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From: David Abrahams (dave_at_[hidden])
Date: 2004-11-11 10:07:43

Christoph Ludwig <cludwig_at_[hidden]> writes:

> As I mentioned in previous posts the following code program
> #include <boost/type_traits/is_abstract.hpp>
> #include <iostream>
> template<typename T>
> struct A { virtual void f() = 0; }
> int main() {
> if(boost::is_abstract<A<int> >::value) {
> std::cout << "A<int> is abstract";
> else {
> std::cout << "A<int> is not abstract";
> }
> }
> erroneously outputs "A<int> is not abstract" if compiled with gcc 3.4.
> However, the regression tests report that gcc 3.4 passes the
> is_abstract test. The reason is that above error is triggered only if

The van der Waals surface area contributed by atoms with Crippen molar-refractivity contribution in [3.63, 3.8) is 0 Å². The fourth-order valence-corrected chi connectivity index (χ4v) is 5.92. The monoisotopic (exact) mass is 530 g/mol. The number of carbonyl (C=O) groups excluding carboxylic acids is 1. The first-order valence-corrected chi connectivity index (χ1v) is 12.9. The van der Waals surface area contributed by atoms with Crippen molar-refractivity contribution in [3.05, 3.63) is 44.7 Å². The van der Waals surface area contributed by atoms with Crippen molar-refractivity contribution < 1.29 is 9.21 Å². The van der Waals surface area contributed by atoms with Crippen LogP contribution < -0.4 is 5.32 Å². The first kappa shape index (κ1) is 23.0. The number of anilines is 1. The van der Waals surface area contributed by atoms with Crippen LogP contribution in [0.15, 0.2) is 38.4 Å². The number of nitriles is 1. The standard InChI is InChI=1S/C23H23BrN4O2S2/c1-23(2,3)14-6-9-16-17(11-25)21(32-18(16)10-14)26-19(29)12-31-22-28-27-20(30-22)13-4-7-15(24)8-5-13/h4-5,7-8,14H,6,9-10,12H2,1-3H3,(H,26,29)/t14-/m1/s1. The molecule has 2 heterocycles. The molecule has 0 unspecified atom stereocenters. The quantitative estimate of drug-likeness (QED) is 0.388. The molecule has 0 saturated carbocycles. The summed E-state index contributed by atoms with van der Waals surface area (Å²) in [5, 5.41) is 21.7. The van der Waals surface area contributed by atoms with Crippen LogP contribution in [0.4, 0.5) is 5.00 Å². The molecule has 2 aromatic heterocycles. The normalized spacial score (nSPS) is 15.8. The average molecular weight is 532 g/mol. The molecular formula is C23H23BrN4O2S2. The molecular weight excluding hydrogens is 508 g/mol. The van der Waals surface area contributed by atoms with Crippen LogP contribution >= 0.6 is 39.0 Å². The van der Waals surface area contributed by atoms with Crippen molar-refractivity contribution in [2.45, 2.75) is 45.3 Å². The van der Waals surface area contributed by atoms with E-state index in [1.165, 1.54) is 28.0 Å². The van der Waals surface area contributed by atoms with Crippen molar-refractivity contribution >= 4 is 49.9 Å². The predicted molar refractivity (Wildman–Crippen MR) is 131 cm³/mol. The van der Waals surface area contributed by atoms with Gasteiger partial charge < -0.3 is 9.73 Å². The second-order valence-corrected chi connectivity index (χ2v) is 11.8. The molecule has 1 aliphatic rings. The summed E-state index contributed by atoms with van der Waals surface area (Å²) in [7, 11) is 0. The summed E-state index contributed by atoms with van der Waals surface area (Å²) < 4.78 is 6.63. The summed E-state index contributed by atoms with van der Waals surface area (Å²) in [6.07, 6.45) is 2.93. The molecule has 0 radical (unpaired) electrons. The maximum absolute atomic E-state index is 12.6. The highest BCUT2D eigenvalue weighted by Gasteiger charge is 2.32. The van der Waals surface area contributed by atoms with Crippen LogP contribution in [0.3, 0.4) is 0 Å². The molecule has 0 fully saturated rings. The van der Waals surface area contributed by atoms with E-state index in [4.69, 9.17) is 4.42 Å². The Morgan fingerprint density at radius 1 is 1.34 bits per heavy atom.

> A<int> is not instantiated by the compiler; but is_abstract_test.cpp
> does not test class template specializations at all.

Why don't we just get is_abstract to cause the instantiation? It
seems to me that you'd need to do that anyway in order to detect
abstractness. As a matter of fact, I have some doubts about your
diagnosis, since I can't imagine any way that is_abstract could work
without doing the instantiation.

Dave Abrahams
Boost Consulting

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